Angie’s List: Spray Tanning
Due to its link with skin cancers, many tanners are searching for safer alternatives. Dermatologists view sunless tanning using FDA-approved dihydroxyacetone (DHA) — the active ingredient in self-tanners — to be a more innocuous option.
DHA: What is it and how does it work?
DHA is the darkening agent used in self tanners, including spray tans, lotions, mousses and wipes. Dr. Brooke Sikora, a dermatologist at SkinCare Physicians in Chestnut Hill, Mass., says DHA binds to an amino acid in the top layer of the skin to produce a chromophobe called melanoids. This process, called Maillard browning, is what makes the skin darker.
“DHA is safe to use and it’s FDA approved to use topically in wipes, mousses and towelettes,” Sikora says. “Recently, there’s been a question about whether it’s dangerous in spray tans, due to inhalation risks.”
Dermatologist Dr. Melanie Palm, who founded and serves as director of Art of Skin MD in Solana Beach, Calif., says there haven’t been good studies to show whether there are long-term concerns with inhaling the solution, and adds that consumers should wear a mask if concerned.
Due to these concerns, Sikora considers a spray tan done by hand safer than using a machine. She recommends people cover their eyes, nose and mouth.
Due to its link with skin cancer, many tanners search for safe alternatives, like a spray tan or other sunless tanning methods.
DIY: Sunless tanning products
Consumers can choose from a plethora of self-tanner products on the market. The levels of DHA in store-bought tanners are lower than in professional spray tans, which allows you to more gradually build a tan. Lotions at most drugstores cost anywhere from $8 to $40, but designer products can cost much more.
Palm says when searching for sunless tanners, you should seek out additional ingredients such as green tea, vitamin C or other antioxidants. “Formulations with antioxidants provide an added bonus,” she says. “They help repair the skin.”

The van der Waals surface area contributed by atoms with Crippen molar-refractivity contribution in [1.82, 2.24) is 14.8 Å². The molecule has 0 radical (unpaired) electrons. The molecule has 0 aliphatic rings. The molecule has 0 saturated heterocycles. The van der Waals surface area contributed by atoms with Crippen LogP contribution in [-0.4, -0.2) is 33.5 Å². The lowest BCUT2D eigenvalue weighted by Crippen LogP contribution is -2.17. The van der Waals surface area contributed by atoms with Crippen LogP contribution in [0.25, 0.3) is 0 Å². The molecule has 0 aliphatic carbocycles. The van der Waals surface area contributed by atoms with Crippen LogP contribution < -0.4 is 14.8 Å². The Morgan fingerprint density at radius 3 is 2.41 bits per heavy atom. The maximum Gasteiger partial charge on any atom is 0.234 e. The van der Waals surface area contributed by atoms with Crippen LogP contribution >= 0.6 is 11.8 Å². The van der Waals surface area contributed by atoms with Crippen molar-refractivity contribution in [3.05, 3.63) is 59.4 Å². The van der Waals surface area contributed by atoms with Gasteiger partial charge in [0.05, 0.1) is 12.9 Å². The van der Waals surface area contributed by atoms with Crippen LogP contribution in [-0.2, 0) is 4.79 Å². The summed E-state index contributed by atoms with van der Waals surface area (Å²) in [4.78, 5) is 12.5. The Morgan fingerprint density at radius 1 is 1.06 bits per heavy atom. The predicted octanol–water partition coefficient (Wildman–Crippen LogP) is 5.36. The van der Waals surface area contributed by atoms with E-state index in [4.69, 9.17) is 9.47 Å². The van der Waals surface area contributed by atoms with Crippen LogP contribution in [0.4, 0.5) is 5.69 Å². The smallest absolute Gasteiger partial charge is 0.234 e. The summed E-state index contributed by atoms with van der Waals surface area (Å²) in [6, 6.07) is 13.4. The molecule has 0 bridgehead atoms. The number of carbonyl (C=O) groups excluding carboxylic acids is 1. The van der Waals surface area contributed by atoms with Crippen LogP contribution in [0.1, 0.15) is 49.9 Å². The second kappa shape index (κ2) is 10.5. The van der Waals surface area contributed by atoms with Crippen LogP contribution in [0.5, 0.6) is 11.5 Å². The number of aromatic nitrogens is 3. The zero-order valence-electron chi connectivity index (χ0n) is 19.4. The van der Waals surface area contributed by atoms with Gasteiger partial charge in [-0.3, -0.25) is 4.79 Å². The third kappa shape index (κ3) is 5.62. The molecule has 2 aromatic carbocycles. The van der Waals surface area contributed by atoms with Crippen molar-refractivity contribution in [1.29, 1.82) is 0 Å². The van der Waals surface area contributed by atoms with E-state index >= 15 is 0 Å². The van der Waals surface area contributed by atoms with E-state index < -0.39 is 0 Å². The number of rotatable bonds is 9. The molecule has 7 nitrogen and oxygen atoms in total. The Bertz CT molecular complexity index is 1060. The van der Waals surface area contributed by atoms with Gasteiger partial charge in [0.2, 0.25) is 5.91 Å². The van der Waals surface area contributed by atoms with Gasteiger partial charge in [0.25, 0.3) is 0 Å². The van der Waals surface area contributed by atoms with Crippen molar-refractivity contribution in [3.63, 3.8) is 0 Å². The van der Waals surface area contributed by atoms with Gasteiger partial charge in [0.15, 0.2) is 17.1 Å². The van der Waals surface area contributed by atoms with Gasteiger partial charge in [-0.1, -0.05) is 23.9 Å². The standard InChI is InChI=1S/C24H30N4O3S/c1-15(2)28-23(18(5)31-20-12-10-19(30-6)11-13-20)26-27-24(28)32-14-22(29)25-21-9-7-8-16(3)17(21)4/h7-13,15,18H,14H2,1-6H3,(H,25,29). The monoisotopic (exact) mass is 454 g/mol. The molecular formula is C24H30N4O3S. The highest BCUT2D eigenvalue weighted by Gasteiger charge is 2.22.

She adds that a lot of her patients mix their tanners with half moisturizer to help repair the skin barrier and keep it supple. “People can get a little uneven if they’re using these daily tanners.”
Palm recommends applying the tanning agents more sparingly in thickened areas of skin, like the elbows, knees, hands and feet, because they tend to get darker faster. She adds that you should wash your hands after applying the solution to remove excess solution.
Sikora says that fragrances and preservatives often found in self-tanners can sometimes cause skin reactions. If you develop a reaction, such as an itchy rash, she recommends you bring the product to a dermatologist.
Spray tanning: salons and studios
Bella Solé in Asheville, N.C., offers airbrush tanning, where a technician sprays the tan on a client by hand. Laws says this allows for a natural look. Spray tans last seven to 10 days on average, but Laws suggests moisturizing to elongate the tan.
Prior to a spray tanning appointment, customers should shower, shave and exfoliate with a washcloth. There is a bronzer in the solution, so Laws recommends clients wear loose, dark clothing. After a spray tan, avoid showering for eight hours.
A full-body tan at Bella Solé costs $50, but the face, upper body and legs can be done for less, ranging from $20 to $35. Sikora says the method consumers choose — be it spray tans applied by machine or hand — depends on their budget and how quickly they want to achieve results. A single visit at the VersaPro spray tan booth at Sun Tan City in Louisville, Ky., costs $35, according to the salon’s website. A 30-day pass can be purchased for $89.99. A VersaPro spray tan can be mechanically applied in 60 seconds and lasts five to seven days.
Member Helene Robinson, who splits her time between Montgomery, Texas, and a home in Montana, says she stopped using tanning beds due to health concerns. She now enjoys spray tanning done by hand at highly rated Salon Genesis in The Woodlands. “It doesn’t make me yellow,” she says. “The color is really good. It really does work.”
Palm wants her clients to love the skin they’re in, but if they do want a little color, she encourages they stick with sunless tanning.